Two white doves stand on a wall of the 12th-13th century Armenian Orthodox Dadivank monastery, outside the town of Kalbajar on Nov. 12, 2020, during the military conflict between Armenia and Azerbaijan over the breakaway region of Nagorno-Karabakh. - Kalbajar is one of the seven districts which was transferred to Azerbaijan as part of a deal on Nagorno-Karabakh. (Alexander Nemenov/AFP via Getty Images)

The Nagorno-Karabakh Knot – Episode 1: An uncertain peace

A Russian-brokered ceasefire signed on Nov. 9 ended six weeks of ferocious fighting between Armenian and Azerbaijani forces in the breakaway Nagorno-Karabakh region. Russia has already deployed about 2,000 peacekeepers to the region to separate the combattants and guarantee the implementation of the agreement signed by Russian President Vladimir Putin, Armenian Prime Minister Nikol Pashinyan and Azerbaijani President Ilham Aliyev.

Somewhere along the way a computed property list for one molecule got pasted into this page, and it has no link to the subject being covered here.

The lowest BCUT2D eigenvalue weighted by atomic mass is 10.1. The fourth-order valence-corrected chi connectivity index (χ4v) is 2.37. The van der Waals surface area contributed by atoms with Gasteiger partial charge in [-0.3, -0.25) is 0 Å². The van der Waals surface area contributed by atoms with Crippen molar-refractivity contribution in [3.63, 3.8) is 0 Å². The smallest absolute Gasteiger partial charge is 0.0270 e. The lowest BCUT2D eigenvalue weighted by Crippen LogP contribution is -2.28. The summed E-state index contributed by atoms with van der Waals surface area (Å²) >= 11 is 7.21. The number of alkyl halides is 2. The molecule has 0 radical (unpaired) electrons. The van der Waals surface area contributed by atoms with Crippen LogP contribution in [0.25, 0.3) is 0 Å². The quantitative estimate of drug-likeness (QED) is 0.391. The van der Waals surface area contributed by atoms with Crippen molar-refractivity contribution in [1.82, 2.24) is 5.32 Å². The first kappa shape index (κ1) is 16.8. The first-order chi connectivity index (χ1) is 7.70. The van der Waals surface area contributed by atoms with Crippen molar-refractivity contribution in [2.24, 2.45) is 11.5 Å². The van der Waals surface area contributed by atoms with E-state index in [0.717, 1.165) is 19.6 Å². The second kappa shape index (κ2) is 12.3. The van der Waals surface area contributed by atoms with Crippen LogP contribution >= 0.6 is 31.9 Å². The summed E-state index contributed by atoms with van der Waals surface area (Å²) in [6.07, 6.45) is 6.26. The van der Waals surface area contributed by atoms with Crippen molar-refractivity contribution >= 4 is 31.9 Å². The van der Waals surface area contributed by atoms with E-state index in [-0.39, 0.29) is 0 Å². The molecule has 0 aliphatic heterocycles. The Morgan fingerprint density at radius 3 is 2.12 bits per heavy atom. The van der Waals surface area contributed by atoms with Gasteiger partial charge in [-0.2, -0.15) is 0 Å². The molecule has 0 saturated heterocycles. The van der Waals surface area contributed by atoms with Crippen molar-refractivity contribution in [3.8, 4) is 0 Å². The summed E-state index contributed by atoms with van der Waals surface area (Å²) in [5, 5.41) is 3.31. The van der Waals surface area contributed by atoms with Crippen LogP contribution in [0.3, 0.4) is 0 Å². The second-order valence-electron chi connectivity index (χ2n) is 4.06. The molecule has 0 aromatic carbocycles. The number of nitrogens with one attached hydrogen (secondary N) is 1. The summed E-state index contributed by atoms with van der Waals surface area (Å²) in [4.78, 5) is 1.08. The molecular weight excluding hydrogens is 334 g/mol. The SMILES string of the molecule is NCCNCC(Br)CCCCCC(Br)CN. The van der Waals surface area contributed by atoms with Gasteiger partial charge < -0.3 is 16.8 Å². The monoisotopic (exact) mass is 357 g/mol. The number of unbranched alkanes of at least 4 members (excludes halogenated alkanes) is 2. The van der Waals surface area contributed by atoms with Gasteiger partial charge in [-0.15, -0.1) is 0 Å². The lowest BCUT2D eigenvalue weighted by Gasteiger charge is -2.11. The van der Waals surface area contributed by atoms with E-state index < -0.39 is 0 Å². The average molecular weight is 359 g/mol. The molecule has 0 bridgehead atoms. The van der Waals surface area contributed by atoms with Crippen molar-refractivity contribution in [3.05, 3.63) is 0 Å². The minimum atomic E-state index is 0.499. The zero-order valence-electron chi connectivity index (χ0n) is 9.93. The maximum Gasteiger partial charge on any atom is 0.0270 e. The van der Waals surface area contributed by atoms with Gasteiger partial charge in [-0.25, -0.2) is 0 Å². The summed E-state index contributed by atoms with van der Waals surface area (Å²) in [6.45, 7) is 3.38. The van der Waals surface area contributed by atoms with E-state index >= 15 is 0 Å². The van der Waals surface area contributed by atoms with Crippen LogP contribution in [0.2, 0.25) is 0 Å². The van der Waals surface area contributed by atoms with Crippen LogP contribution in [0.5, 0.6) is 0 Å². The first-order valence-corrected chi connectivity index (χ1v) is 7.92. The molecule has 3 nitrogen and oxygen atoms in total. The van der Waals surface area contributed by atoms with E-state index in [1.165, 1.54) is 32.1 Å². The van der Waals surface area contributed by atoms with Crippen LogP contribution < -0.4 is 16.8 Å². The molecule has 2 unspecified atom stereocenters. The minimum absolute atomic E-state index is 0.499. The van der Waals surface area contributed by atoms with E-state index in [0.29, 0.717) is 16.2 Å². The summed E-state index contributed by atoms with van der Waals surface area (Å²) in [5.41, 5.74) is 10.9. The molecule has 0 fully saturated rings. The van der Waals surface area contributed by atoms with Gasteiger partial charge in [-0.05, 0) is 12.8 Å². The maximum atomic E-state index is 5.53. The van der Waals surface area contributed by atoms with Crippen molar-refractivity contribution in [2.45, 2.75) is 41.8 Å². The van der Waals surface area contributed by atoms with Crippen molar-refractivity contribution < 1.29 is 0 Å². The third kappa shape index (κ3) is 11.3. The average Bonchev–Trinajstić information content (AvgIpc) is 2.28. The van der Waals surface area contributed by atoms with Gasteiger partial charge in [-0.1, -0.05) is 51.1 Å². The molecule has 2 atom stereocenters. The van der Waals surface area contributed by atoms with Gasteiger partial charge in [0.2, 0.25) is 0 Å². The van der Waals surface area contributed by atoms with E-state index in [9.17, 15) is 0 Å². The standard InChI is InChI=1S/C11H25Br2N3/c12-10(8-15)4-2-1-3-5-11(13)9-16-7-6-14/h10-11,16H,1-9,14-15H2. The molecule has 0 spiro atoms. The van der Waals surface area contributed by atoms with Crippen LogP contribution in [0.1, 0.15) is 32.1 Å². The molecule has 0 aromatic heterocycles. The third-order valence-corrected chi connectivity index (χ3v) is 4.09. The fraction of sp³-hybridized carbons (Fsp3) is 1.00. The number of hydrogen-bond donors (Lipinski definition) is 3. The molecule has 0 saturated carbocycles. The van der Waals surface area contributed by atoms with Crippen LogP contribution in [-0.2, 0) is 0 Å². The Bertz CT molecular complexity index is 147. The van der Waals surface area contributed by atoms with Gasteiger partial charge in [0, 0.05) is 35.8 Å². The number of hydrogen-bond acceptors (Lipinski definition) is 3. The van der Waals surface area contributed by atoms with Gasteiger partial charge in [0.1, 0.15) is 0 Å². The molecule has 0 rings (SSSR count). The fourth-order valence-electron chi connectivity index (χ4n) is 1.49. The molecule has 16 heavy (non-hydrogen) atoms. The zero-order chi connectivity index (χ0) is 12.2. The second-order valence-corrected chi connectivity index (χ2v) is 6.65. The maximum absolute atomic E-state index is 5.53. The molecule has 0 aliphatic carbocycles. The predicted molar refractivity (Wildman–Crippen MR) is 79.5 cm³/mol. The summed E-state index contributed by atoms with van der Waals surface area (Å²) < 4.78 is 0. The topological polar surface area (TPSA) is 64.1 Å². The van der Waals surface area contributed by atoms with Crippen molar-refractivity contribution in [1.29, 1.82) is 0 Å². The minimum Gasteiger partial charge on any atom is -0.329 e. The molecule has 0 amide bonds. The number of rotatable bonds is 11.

Radio Canada International spoke with Olesya Vartanyan of the International Crisis Group about the origins of the Nagorno-Karabakh conflict, the oldest and the bloodiest ethnic conflict on the territory of the former Soviet Union, the reasons behind the failures of the various peace plans developed over a quarter century of negotiations, and the thorny and uncertain road to peace between Armenians and Azerbaijanis.

(Photo courtesy of the International Crisis Group)

Vartanyan is a senior analyst with the Crisis Group who specializes in regional security issues in Armenia, Georgia and Azerbaijan, with a particular focus on breakaway regions in the South Caucasus – Abkhazia, Nagorno-Karabakh and South Ossetia.

Duration: 44 minutes 38 seconds

Categories: International, Politics
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